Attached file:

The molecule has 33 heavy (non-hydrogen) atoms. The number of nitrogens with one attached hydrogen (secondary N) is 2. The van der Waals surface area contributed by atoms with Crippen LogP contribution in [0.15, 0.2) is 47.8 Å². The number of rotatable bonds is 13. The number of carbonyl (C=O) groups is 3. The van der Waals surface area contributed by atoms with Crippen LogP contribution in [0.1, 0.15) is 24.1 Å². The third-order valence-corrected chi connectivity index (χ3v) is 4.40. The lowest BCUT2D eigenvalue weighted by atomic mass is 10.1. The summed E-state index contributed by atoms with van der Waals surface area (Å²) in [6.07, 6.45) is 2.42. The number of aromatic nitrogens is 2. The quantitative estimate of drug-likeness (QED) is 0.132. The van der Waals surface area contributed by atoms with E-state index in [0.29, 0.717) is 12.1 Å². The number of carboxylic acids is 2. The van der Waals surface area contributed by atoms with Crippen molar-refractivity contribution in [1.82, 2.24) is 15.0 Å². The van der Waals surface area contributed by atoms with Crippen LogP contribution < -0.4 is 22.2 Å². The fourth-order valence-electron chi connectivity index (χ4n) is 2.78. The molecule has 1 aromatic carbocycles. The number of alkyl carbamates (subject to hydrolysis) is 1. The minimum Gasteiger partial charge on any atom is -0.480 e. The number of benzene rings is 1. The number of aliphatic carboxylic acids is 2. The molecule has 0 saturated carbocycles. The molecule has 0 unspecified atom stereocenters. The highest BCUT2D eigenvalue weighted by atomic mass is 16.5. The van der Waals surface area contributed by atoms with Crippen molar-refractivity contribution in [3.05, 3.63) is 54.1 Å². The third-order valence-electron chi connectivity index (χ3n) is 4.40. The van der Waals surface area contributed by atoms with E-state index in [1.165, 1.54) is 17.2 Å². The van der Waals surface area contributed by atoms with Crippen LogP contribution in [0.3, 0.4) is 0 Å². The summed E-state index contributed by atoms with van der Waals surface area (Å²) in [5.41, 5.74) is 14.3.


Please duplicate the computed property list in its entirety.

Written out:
The molecule has 33 heavy (non-hydrogen) atoms. The number of nitrogens with one attached hydrogen (secondary N) is 2. The van der Waals surface area contributed by atoms with Crippen LogP contribution in [0.15, 0.2) is 47.8 Å². The number of rotatable bonds is 13. The number of carbonyl (C=O) groups is 3. The van der Waals surface area contributed by atoms with Crippen LogP contribution in [0.1, 0.15) is 24.1 Å². The third-order valence-corrected chi connectivity index (χ3v) is 4.40. The lowest BCUT2D eigenvalue weighted by atomic mass is 10.1. The summed E-state index contributed by atoms with van der Waals surface area (Å²) in [6.07, 6.45) is 2.42. The number of aromatic nitrogens is 2. The quantitative estimate of drug-likeness (QED) is 0.132. The van der Waals surface area contributed by atoms with E-state index in [0.29, 0.717) is 12.1 Å². The number of carboxylic acids is 2. The van der Waals surface area contributed by atoms with Crippen molar-refractivity contribution in [1.82, 2.24) is 15.0 Å². The van der Waals surface area contributed by atoms with Crippen LogP contribution < -0.4 is 22.2 Å². The fourth-order valence-electron chi connectivity index (χ4n) is 2.78. The molecule has 1 aromatic carbocycles. The number of alkyl carbamates (subject to hydrolysis) is 1. The minimum Gasteiger partial charge on any atom is -0.480 e. The number of benzene rings is 1. The number of aliphatic carboxylic acids is 2. The molecule has 0 saturated carbocycles. The molecule has 0 unspecified atom stereocenters. The highest BCUT2D eigenvalue weighted by atomic mass is 16.5. The van der Waals surface area contributed by atoms with Crippen molar-refractivity contribution in [3.05, 3.63) is 54.1 Å². The third-order valence-electron chi connectivity index (χ3n) is 4.40. The van der Waals surface area contributed by atoms with E-state index in [1.165, 1.54) is 17.2 Å². The van der Waals surface area contributed by atoms with Crippen LogP contribution in [0.3, 0.4) is 0 Å². The summed E-state index contributed by atoms with van der Waals surface area (Å²) in [5.41, 5.74) is 14.3.